Six innovative projects that will help prevent sexual violence in First Nations communities are receiving grants through the province’s Sexual Violence Strategy.
Community Services Minister Joanne Bernard today, April 18, announced more than $150,000 in Prevention Innovation Grants for Mi’kmaq organizations during her opening remarks at the Nova Scotia Sexual Violence Strategy Mi’kmaq Community Engagement Gathering in Truro.
The two-day gathering is bringing together service providers and community leaders from First Nations communities in Nova Scotia to share knowledge and collectively identify ways communities can prevent and respond to sexualized violence.
“The sad truth is that aboriginal women and girls are about three times more vulnerable to sexual victimization than non-aboriginal women,” said Ms. Bernard. “It’s wonderful to see solutions being led by aboriginal community members who know these realities far too well.”
The Prevention Innovation Grants are a commitment under government’s Sexual Violence Strategy. There’s an additional $600,000 yet to come for a total investment of more than $1.2 million over two years. Applications for these one-time grants will be made available again in the fall.
The grants help community groups and organizations, including youth and underserved populations such as African Nova Scotians, First Nations, and the LGBTQ (lesbian, gay, bisexual, transgender and queer) community, to reach out to their peers and help put creative prevention initiatives into practice.
The Nova Scotia Native Women’s Association is receiving more than $36,000 to provide culturally relevant programming to aboriginal women and girls in the Sydney area to enhance skills, bolster confidence and improve the community’s ability to prevent sexual violence.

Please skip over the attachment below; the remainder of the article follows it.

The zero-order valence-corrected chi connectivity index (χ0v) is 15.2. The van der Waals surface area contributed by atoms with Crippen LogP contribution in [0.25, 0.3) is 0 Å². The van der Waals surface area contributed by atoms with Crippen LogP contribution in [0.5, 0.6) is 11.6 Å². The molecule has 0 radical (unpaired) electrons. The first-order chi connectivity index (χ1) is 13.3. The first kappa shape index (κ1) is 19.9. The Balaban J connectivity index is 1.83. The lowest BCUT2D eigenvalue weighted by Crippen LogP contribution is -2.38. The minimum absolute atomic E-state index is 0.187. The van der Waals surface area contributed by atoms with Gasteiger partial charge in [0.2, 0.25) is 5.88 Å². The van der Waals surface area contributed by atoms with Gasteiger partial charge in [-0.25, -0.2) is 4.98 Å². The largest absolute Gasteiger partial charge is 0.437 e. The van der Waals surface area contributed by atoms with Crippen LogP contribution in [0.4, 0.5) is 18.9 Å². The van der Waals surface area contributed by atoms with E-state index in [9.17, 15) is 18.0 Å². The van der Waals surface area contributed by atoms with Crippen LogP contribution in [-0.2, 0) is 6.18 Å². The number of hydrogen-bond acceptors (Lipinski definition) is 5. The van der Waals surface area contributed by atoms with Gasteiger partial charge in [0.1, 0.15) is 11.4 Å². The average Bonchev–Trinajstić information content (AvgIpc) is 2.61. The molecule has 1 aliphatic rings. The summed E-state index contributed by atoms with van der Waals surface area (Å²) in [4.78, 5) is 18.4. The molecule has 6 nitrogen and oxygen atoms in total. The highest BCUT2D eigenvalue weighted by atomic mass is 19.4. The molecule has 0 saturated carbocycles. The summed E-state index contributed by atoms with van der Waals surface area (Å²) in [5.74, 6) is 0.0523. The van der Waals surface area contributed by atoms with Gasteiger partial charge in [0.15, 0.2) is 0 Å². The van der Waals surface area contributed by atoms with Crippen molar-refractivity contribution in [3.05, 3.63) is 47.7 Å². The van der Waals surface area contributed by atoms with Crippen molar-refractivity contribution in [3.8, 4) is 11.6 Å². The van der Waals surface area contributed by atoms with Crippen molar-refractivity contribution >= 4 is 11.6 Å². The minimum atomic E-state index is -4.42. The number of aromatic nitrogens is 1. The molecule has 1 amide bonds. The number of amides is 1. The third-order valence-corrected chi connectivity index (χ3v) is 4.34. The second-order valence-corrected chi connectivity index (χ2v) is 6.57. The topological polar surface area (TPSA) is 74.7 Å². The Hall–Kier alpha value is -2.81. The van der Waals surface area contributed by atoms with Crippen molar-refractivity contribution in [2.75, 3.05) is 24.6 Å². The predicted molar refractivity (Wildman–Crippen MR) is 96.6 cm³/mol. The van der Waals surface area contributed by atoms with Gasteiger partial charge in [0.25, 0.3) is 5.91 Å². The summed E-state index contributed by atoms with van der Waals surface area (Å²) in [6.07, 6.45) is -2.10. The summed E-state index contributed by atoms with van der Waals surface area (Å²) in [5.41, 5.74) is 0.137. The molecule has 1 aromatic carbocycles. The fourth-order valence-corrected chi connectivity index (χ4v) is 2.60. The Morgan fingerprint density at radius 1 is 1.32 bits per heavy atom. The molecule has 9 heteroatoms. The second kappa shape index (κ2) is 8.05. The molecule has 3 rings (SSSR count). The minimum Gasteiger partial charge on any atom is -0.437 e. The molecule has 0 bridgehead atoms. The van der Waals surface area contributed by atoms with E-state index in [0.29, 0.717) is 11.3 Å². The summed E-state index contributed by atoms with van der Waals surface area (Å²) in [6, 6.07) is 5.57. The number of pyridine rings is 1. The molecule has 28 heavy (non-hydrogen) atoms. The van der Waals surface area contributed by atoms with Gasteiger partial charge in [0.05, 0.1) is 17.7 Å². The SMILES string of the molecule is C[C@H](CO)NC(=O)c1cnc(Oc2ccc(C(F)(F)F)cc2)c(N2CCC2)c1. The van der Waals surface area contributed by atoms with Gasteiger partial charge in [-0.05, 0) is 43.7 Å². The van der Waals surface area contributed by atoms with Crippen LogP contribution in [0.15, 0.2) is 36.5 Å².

“The project provides our women who have been affected by sexual violence with a connection to their culture,” said Audrey Marshall, of the association. “That gives them a sense of pride and, more importantly, hope.”
Other grants were:
–- $46,000 to the Paqtnkek Mi’kmaw Nation in Antigonish County to work with boys in Grades 7 and 8 to explore healthy relationships, consent and positive masculinity
–- $34,000 to the Waycobah First Nation and the Antigonish Women’s Resource Centre to hire a community facilitator to implement a community engagement project on preventing and responding to sexual violence
–- $5,000 to the Mawio’miokuom society of Membertou to facilitate two culturally specific programs for youth, including one that focuses on healthy masculinity and engaging men and boys in ending violence
–- $5,000 to the Millbrook Native Women’s Association for youth to develop a series of public service announcements to help prevent sexual violence
–- $30,000 to the Red Cross to work with First Nations communities in the delivery of culturally sensitive, train-the-trainer sessions on healthy relationships, dating violence, and engaging youth facilitators
Nearly 100 applications were received from across the province. The names of other communities and organizations receiving grants will be announced soon.